Can Dance Dance Revolution Really Help with Weight Loss?

It might seem a bit hard to believe that a game where you move your legs to the rhythm of arrows on a screen can be physically challenging. “Is this really a good form of weight loss exercise?” you may find yourself asking.

This may especially be so if you are a beginner, as you may not feel like your are getting any exercise due to how infrequently you are stepping on arrows.

But I assure you, Dance Dance Revolution is one of the best methods to stay in shape and accelerate weight loss.

It is surprisingly effective as a means of torching fat and building lean muscle. It not only targets your leg muscles, but also your abs (and obliques with certain songs).

Dance Dance Revolution doesn’t have an official classification of exercise, but it would be most closely related to High Intensity Interval Training, or HIIT.

High Intesity Interval Training – How it Works!

First, let me explain how HIIT works. High Intensity Interval Training is essentially alternating between short bursts of high intensity exercises and short periods of rest.

So what does HIIT have to offer that traditional means of sustained exercise don’t already?

Well, as it turns out, quite a bit!

There are two types of ways the body generates energy. It can do it through aerobic respiration and anaerobic respiration.

Aerobic respiration uses oxygen to make energy, while anaerobic respiration does not use oxygen and instead uses other molecules in order to create energy.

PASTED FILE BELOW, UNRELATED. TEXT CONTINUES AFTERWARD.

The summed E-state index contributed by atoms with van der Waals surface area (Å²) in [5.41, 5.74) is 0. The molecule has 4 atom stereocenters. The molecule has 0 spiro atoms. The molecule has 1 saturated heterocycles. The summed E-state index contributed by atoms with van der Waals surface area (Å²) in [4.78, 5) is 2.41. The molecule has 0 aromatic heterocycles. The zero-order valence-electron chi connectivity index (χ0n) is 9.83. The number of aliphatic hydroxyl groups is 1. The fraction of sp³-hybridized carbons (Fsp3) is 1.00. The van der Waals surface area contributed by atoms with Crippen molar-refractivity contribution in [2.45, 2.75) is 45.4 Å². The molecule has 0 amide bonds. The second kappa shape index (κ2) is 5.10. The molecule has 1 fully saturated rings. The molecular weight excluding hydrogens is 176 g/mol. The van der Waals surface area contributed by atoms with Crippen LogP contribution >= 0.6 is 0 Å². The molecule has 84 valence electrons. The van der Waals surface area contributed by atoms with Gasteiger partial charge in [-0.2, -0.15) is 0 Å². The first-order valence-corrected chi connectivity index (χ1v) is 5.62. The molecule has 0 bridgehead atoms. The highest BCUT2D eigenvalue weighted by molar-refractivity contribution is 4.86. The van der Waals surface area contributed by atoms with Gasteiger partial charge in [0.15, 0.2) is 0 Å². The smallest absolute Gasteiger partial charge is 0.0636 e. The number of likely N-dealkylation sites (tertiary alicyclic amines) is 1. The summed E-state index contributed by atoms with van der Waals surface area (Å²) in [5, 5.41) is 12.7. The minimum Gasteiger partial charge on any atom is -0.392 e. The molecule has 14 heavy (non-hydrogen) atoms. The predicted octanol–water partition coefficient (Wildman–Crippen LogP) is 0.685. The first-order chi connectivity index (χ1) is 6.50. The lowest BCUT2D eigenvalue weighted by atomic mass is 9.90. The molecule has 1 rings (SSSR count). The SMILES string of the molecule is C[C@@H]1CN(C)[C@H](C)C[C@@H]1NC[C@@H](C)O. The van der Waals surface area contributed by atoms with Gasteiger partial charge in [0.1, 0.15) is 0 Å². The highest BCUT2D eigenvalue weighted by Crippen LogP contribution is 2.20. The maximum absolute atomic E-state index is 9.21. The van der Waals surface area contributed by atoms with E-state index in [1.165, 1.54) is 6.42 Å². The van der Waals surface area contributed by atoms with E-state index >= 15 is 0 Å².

Aerobic respiration is efficient and provides the most energy over long periods of time, while anaerobic respiration is not as efficient but instead provides short bursts of energy.

When exercising over long periods of time (especially with cardio), there will definitely come a point where your body will no longer perform the preferred aerobic respiration and instead will go into anaerobic respiration.

This is because the body needs more and more oxygen as you exercise, which simply cannot be refueled at the same pace.

Since anaerobic exercise is purposed for short bursts, you’ll experience exhaustion quickly as lactic acid, a negative byproduct of anaerobic respiration, builds up. It would be rather difficult to force yourself to continue.

Even if you did, you would have to slow down your pace in order to gather enough oxygen to restart aerobic respiration, leading to time being wasted and results taking longer to achieve.

In contrast, HIIT takes these respiration and uses them to create a more effective style of working out. It uses anaerobic respiration FIRST to generate a short burst of energy, and THEN it uses aerobic respiration during the recovery period.

This way the energy you expend generated by anaerobic respiration is used in a short burst as it is intended, while aerobic respiration counteracts the lactic acid buildup and supplies energy needed to exercise again.